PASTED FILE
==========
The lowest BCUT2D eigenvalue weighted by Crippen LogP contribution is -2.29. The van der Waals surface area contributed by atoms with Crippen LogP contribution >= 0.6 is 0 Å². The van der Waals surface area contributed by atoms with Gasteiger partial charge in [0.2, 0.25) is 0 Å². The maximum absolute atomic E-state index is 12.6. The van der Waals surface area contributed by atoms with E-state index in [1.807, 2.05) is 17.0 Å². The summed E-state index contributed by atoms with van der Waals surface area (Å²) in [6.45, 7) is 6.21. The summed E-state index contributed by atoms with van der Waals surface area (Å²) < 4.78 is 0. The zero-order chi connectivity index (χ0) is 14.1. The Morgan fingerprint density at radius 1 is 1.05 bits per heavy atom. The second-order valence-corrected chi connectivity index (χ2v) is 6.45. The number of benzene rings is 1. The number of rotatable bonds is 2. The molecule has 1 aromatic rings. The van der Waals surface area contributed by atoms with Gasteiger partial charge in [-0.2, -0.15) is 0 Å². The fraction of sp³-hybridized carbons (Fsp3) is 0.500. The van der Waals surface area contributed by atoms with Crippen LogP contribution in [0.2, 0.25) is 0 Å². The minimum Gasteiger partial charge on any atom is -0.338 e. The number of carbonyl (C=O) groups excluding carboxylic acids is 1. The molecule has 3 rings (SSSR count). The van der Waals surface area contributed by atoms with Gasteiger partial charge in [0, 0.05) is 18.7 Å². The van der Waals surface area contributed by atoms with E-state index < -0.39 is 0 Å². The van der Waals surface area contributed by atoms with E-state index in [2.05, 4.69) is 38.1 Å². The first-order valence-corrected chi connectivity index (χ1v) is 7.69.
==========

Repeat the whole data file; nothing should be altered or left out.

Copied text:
The lowest BCUT2D eigenvalue weighted by Crippen LogP contribution is -2.29. The van der Waals surface area contributed by atoms with Crippen LogP contribution >= 0.6 is 0 Å². The van der Waals surface area contributed by atoms with Gasteiger partial charge in [0.2, 0.25) is 0 Å². The maximum absolute atomic E-state index is 12.6. The van der Waals surface area contributed by atoms with E-state index in [1.807, 2.05) is 17.0 Å². The summed E-state index contributed by atoms with van der Waals surface area (Å²) in [6.45, 7) is 6.21. The summed E-state index contributed by atoms with van der Waals surface area (Å²) < 4.78 is 0. The zero-order chi connectivity index (χ0) is 14.1. The Morgan fingerprint density at radius 1 is 1.05 bits per heavy atom. The second-order valence-corrected chi connectivity index (χ2v) is 6.45. The number of benzene rings is 1. The number of rotatable bonds is 2. The molecule has 1 aromatic rings. The van der Waals surface area contributed by atoms with Gasteiger partial charge in [-0.2, -0.15) is 0 Å². The fraction of sp³-hybridized carbons (Fsp3) is 0.500. The van der Waals surface area contributed by atoms with Crippen LogP contribution in [0.2, 0.25) is 0 Å². The minimum Gasteiger partial charge on any atom is -0.338 e. The number of carbonyl (C=O) groups excluding carboxylic acids is 1. The molecule has 3 rings (SSSR count). The van der Waals surface area contributed by atoms with Gasteiger partial charge in [0, 0.05) is 18.7 Å². The van der Waals surface area contributed by atoms with E-state index < -0.39 is 0 Å². The van der Waals surface area contributed by atoms with E-state index in [2.05, 4.69) is 38.1 Å². The first-order valence-corrected chi connectivity index (χ1v) is 7.69.